So, it’s been a while since I’ve written anything here but you don’t need to worry, nothing’s gone wrong health wise. Check ups have come and gone as they tend to and nothing untoward has been found so I keep sticking the stocking to my leg every day and generally just going about my life as if nothing ever happened. The only problem is, something did happen and right about now seems as good a time as any to reflect upon things.

Today I went for one of my semi-regular appointments with the Oncology department and had yet another stranger give my naked body a good going over – it’s becoming so natural now that I occasionally forget to wear clothes out of the house and frequently offer strangers the chance to ‘check out my scars’. There was no change in the markings on my skin, the scars are still there (always will be, I guess) while the strange sensation of someone prodding and poking my thigh with absolutely no sensation making its way to my brain is still unnerving. All in all, it was a relatively uneventful appointment until five innocuous words were uttered by the Junior Doctor as I left; “Keep doing what you’re doing”. These words might not seem like much on the surface but two years on after being told I only had 12 months to live, I feel like I have not only cheated death but also allowed myself to (so far) evade cancer coming back. So, what is it I’m doing and how can we bottle this elixir of life and cure for cancer? Here’s a handy guide;

  1. Cry – I cry quite a lot but, you must understand, not the tears of despair or helplessness. No, my tears are for beautiful songs I’d forgotten about, moments of importance with my family or those unavoidable (and seemingly omnipotent) film scenes where the kid has to grow up without a parent or somebody dies of cancer. I’m not advocating becoming a blubbering mess 24/7 but letting real and honest emotions bubble up to the surface from time-to-time is a healthy thing and although I know it makes my other half exasperated when she walks in to the room to find me sobbing at a bank advert (again), it is still an important part of the healing and developing process.
  2. Laugh – at everything. The humour in my household strays in to some pretty dark territory sometimes but, much like Nazis, one of the best ways to deal with cancer is to laugh at it. Laugh at the times you stick your hand to your leg with skin adhesive for the 35th time, laugh at the fact that getting a CT scan in the back of a lorry in a hospital car park feels like you’re being trafficked in an elaborate hiding place or laugh at the fact that your son says things like “when I’m bigger, I’m going to wear a stocking and have one big leg like daddy!”.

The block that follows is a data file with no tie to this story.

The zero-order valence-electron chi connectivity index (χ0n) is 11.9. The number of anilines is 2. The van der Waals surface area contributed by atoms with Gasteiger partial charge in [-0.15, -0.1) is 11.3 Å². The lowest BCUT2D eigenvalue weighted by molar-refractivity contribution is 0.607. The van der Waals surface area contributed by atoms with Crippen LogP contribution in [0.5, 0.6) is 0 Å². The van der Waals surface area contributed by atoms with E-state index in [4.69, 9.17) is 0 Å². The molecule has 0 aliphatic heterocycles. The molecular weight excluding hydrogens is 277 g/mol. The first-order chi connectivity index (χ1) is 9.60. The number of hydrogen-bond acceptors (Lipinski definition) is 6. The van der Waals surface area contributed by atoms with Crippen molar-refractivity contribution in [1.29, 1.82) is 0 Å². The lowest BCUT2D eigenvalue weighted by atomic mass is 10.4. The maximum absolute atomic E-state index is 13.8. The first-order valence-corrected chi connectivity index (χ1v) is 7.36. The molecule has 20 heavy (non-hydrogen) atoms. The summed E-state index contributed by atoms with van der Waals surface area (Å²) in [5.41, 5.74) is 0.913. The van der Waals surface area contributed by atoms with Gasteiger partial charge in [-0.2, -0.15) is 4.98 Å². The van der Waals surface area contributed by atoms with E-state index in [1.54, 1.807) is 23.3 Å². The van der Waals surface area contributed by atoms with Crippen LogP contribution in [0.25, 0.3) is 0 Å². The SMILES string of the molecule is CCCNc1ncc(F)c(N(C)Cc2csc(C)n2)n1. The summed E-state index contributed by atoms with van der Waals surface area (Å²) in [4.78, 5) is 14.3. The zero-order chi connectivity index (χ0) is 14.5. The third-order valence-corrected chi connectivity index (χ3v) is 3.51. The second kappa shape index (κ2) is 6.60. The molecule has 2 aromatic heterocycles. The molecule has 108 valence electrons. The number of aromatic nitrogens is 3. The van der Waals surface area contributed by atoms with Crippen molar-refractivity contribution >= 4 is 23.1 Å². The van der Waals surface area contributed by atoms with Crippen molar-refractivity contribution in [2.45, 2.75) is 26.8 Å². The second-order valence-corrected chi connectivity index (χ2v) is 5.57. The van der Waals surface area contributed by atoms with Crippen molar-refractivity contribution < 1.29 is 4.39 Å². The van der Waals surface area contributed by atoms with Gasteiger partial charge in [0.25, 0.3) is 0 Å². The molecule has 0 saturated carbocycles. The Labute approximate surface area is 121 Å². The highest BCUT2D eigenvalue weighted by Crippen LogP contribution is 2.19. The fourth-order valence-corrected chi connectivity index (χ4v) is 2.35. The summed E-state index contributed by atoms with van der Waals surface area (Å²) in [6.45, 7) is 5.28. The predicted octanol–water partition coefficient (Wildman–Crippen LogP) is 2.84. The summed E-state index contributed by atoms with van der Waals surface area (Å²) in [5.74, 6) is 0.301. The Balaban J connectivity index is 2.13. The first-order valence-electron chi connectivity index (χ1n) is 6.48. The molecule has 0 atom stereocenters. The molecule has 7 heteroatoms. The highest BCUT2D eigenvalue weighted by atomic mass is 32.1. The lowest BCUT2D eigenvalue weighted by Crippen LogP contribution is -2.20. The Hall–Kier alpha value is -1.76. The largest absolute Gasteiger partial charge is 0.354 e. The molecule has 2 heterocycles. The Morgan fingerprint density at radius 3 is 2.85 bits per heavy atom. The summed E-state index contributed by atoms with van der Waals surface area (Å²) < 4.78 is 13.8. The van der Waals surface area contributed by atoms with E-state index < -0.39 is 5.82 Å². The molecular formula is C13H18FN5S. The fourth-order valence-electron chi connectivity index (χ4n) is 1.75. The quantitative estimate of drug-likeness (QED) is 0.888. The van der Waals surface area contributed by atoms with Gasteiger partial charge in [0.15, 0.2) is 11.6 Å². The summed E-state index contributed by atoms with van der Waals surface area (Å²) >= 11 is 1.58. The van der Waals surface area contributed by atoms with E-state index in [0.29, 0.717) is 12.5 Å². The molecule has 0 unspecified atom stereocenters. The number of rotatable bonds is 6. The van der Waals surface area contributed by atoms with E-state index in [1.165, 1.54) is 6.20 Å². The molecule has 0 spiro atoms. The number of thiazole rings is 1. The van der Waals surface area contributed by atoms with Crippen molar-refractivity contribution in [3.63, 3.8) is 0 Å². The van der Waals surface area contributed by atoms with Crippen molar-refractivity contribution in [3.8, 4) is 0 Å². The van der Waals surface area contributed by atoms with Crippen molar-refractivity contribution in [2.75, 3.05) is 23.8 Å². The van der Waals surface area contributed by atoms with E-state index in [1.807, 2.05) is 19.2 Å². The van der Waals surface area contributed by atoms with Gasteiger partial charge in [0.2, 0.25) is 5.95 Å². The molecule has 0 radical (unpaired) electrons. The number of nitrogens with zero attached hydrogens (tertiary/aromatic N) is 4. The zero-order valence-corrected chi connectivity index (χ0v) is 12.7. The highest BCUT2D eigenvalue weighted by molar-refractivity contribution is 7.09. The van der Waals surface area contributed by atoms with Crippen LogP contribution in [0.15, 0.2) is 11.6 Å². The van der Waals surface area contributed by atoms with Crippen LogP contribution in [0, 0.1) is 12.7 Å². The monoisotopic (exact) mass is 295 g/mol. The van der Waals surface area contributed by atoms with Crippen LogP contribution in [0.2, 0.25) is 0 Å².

3. Notice Little Things – this one might sound a little cheesy but enjoying the snow as the flakes settle on the window ledge, listening to the sea or staying out for that extra drink because someone has just got a round in and you’re having a good time – these are all important things and things that I didn’t think I’d be doing anymore. Noticing negative things is cool too, like getting stuck in traffic, village politics or the futility of the day job but just make sure you don’t let it drag you down for too long.
  4. Eat Well – now this one has two parts so listen carefully. Firstly, eat the healthy stuff like plenty of fruit, water and loads of fresh veg – I have recently been converted to spiralizing vegetables and I can feel my 21-year-old self ribbing me mercilessly about it but I’m cool with that, I was a bit of a douche at 21 anyway. Secondly, eat the really bad stuff too. If life is going to be unexpectedly curtailed, then nobody wants to be prostrate on their death bed thinking “I’m so glad I had that quinoa casserole instead of that curry and two pints of Cobra”. Life is too short regardless so enjoy the good food, savour the flavours and, if it’s really good, go for seconds.
  5. Be Decisive – this one has been particularly hard for me, but life is all about choosing and for far too long I worried about making the right decisions. I’m not saying I’ve become a reckless, devil-may-care fella but if the last two years have taught me anything it’s that decisions don’t have a huge impact before the next decision comes along so it’s not worth sweating over. So make a decision, live with the consequences and learn from the path you go down. The most important thing for me has been to give my bucket list some serious thought because two years ago all I could think about was taking a hot air balloon ride. I haven’t ticked that one off the list yet, but I’ve got a load more on the list now and it’s currently topped off with writing more stuff for more people.

You can call it a five-step plan if you like but one thing I’m not preaching is that you follow my example in any way, shape or form. This is what is working for me and what is keeping me alive but for others it’s running marathons, climbing mountains or dragging fridges across a country in a shopping trolley (that last one might be made up but I’m sure someone has tried it). Anyway, the bottom line is that I’m two years in to a one-year sentence and one year away from marrying the most amazing woman on top of a cliff in Cornwall and I’m living life. My life. The way I want to. Maybe that’s the secret.


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